If you want to build artificial intelligence into every product, you better retrain your army of coders. Check.
Carson Holgate is training to become a ninja.
Not in the martial arts — she’s already done that. Holgate, 26, holds a second degree black belt in Tae Kwon Do. This time it’s algorithmic. Holgate is several weeks into a program that will inculcate her in an even more powerful practice than physical combat: machine learning, or ML. A Google engineer in the Android division, Holgate is one of 18 programmers in this year’s Machine Learning Ninja Program, which pulls talented coders from their teams to participate, Ender’s Game-style, in a regimen that teaches them the artificial intelligence techniques that will make their products smarter. Even if it makes the software they create harder to understand.
“The tagline is, Do you want to be a machine learning ninja?” says Christine Robson, a product manager for Google’s internal machine learning efforts, who helps administer the program. “So we invite folks from around Google to come and spend six months embedded with the machine learning team, sitting right next to a mentor, working on machine learning for six months, doing some project, getting it launched and learning a lot.”
For Holgate, who came to Google almost four years ago after with a degree in computer science and math, it’s a chance to master the hottest paradigm of the software world: using learning algorithms (“learners”) and tons of data to “teach” software to accomplish its tasks. For many years, machine learning was considered a specialty, limited to an elite few. That era is over, as recent results indicate that machine learning, powered by “neural nets” that emulate the way a biological brain operates, is the true path towards imbuing computers with the powers of humans, and in some cases, super humans. Google is committed to expanding that elite within its walls, with the hope of making it the norm. For engineers like Holgate, the ninja program is a chance to leap to the forefront of the effort, learning from the best of the best. “These people are building ridiculous models and have PhD’s,” she says, unable to mask the awe in her voice. She’s even gotten over the fact that she is actually in a program that calls its students “ninjas.” “At first, I cringed, but I learned to accept it,” she says.
Considering the vast size of Google’s workforce — probably almost half of its 60,000 headcount are engineers — this is a tiny project. But the program symbolizes a cognitive shift in the company. Though machine learning has long been part of Google’s technology — and Google has been a leader in hiring experts in the field — the company circa 2016 is obsessed with it. In an earnings call late last year, CEO Sundar Pichai, laid out the corporate mindset: “Machine learning is a core, transformative way by which we’re rethinking how we’re doing everything. We are thoughtfully applying it across all our products, be it search, ads, YouTube, or Play. And we’re in early days, but you will see us — in a systematic way — apply machine learning in all these areas.”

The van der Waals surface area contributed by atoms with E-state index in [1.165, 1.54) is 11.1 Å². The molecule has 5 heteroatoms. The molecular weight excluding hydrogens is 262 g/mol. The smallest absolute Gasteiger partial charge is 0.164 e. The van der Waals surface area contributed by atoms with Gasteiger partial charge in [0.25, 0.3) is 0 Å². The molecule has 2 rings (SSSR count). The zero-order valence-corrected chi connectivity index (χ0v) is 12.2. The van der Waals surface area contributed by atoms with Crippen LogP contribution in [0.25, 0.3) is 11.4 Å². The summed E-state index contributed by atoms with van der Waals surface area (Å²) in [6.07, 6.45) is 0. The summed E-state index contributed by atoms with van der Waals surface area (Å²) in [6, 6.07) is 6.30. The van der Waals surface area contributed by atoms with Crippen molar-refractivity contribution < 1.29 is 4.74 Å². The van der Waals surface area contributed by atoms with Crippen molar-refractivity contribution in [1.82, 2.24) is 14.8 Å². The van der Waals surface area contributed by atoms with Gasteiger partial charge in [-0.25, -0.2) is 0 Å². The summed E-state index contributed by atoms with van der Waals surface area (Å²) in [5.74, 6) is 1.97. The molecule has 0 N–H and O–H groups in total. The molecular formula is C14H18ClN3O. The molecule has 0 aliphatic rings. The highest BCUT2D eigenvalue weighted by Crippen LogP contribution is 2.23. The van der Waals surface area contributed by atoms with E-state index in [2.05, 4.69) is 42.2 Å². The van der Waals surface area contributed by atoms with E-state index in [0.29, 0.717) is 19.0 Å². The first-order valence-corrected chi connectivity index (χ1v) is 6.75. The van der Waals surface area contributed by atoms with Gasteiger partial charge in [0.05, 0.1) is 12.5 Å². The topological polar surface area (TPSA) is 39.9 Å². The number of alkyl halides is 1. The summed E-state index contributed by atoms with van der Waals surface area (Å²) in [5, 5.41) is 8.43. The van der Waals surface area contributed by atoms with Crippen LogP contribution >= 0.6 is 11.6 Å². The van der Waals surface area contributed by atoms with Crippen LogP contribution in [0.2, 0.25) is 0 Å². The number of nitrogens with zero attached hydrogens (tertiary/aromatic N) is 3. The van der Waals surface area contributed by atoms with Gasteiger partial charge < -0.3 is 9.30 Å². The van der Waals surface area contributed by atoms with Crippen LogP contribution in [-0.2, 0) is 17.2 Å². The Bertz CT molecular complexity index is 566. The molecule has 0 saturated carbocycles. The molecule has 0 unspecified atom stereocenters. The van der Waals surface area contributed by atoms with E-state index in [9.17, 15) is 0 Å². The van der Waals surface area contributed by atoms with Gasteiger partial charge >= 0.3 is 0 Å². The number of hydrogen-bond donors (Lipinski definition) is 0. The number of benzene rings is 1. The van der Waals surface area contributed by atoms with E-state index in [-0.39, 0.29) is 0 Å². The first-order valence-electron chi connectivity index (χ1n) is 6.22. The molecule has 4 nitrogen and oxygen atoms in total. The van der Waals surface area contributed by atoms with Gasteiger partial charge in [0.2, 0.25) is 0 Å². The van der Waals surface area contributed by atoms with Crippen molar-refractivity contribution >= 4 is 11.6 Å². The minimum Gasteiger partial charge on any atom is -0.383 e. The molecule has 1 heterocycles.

Obviously, if Google is to build machine learning in all its products, it needs engineers who have mastery of those techniques, which represents a sharp fork from traditional coding. As Peter Domingos, author of the popular ML manifesto The Master Algorithm, writes, “Machine learning is something new under the sun: a technology that builds itself.” Writing such systems involves identifying the right data, choosing the right algorithmic approach, and making sure you build the right conditions for success. And then (this is hard for coders) trusting the systems to do the work.
“The more people who think about solving problems in this way, the better we’ll be,” says a leader in the firm’s ML effort, Jeff Dean, who is to software at Google as Tom Brady is to quarterbacking in the NFL. Today, he estimates that of Google’s 25,000 engineers, only a “few thousand” are proficient in machine learning. Maybe ten percent. He’d like that to be closer to a hundred percent. “It would be great to have every engineer have at least some amount of knowledge of machine learning,” he says.
Does he think that will happen?
“We’re going to try,” he says.
For years, John Giannandrea has been Google’s key promoter of machine learning, and, in a flashing neon sign of where the company is now, he recently became the head of Search. But when he arrived at the company in 2010 (as part of the company’s acquisition of MetaWeb, a vast database of people, places and things that is now integrated into Google Search as the Knowledge Graph), he didn’t have much experience with ML or neural nets. Around 2011, though, he became struck by news coming from a conference called Neural Information Processing Systems (NIPS). It seemed every year at NIPS some team or other would announce results using machine learning that blew away previous attempts at a solving a problem, be it translation, voice recognition, or vision. Something amazing was happening. “When I was first looking at it, this NIPS conference was obscure,” he says. “But this whole area across academia and industry has ballooned in the last three years. I think last year 6000 attended.”